How to Choose a Business Entity for Your Company

If you are planning on starting your own business, it is important that you understand how to structure it. Depending on how you choose to run your company, you may run into issues related to double-taxation or have to keep extensive records that may cost precious time and money. For many business owners, it may be a good idea to consult with a business law attorney to determine how best to organize a new company.

You Could Choose To Be a Sole Proprietor

One option is to run your company as a sole proprietor. This is ideal because you can file your taxes at the same time that you file your personal return. There is little paperwork that needs to be done, and you don't necessarily need to have a separate bank or checking account. The one downside is that there is no limited liability protection in the event that someone wins a judgement against your company.

Limited Liability Companies May Be Ideal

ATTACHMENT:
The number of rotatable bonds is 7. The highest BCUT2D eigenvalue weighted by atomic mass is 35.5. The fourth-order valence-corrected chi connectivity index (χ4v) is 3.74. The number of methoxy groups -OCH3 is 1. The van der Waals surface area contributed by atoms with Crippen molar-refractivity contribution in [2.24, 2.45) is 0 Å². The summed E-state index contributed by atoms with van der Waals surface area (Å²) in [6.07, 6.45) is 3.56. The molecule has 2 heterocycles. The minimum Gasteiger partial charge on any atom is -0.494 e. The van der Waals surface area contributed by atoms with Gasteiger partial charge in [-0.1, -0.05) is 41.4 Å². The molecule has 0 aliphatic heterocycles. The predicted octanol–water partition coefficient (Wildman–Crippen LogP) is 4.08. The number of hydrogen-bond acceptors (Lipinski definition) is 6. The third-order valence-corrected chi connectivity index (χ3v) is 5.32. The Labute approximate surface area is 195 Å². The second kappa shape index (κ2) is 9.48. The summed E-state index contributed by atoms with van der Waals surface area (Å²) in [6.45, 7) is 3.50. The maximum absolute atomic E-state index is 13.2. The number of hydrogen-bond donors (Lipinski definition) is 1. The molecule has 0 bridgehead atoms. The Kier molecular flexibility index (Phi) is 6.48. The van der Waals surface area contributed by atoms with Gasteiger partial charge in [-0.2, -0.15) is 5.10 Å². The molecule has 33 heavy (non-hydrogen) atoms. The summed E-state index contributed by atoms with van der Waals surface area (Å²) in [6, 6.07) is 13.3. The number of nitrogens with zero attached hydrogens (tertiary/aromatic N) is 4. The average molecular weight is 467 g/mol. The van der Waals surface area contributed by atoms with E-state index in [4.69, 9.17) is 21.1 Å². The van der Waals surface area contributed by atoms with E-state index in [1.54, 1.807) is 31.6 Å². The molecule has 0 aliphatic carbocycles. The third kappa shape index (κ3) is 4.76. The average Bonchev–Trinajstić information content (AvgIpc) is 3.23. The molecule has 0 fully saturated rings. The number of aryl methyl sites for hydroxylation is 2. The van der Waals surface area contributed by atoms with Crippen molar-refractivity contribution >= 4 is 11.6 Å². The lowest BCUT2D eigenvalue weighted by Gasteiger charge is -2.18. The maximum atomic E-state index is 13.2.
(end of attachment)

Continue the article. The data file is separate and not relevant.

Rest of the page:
A limited liability company (LLC) is a hybrid between a sole proprietorship and a corporation. The LLC may be a single-member entity that receives pass-through tax treatment. However, it can also choose to be taxed like either an s-corporation or a c-corporation. Unlike a corporation, an LLC doesn't need to have a shareholder meeting or engage in much of the record keeping that traditional or small business corporations are required to do.

Why Choose a Corporate Entity?

However, this doesn't mean that you won't receive maximum benefits from choosing to operate as an actual corporation. For some investors, it is easier to work with a company that is structured in this manner. It gives the company credibility while creating the perception that it will be around for a long time. Investors also know that the owner of the company isn't going to go bankrupt if anything happens or that he or she can take money out of the company without a record of such a transaction taking place.

You Are Allowed to Change Your Mind

It is important to note that you are allowed to change your company structure at any time. This means that a sole proprietor could change into a corporation while a corporation could convert to an LLC in some cases. If you do choose to change your corporate structure, you may have to alert relevant government agencies as well as your shareholders or other relevant parties.

Part of being a successful business owner is being organized in a manner that helps the business maximize its profit potential. With the right structure, you may be able to maximize the benefits of any losses incurred while also making it easier to solicit investors or get bank loans.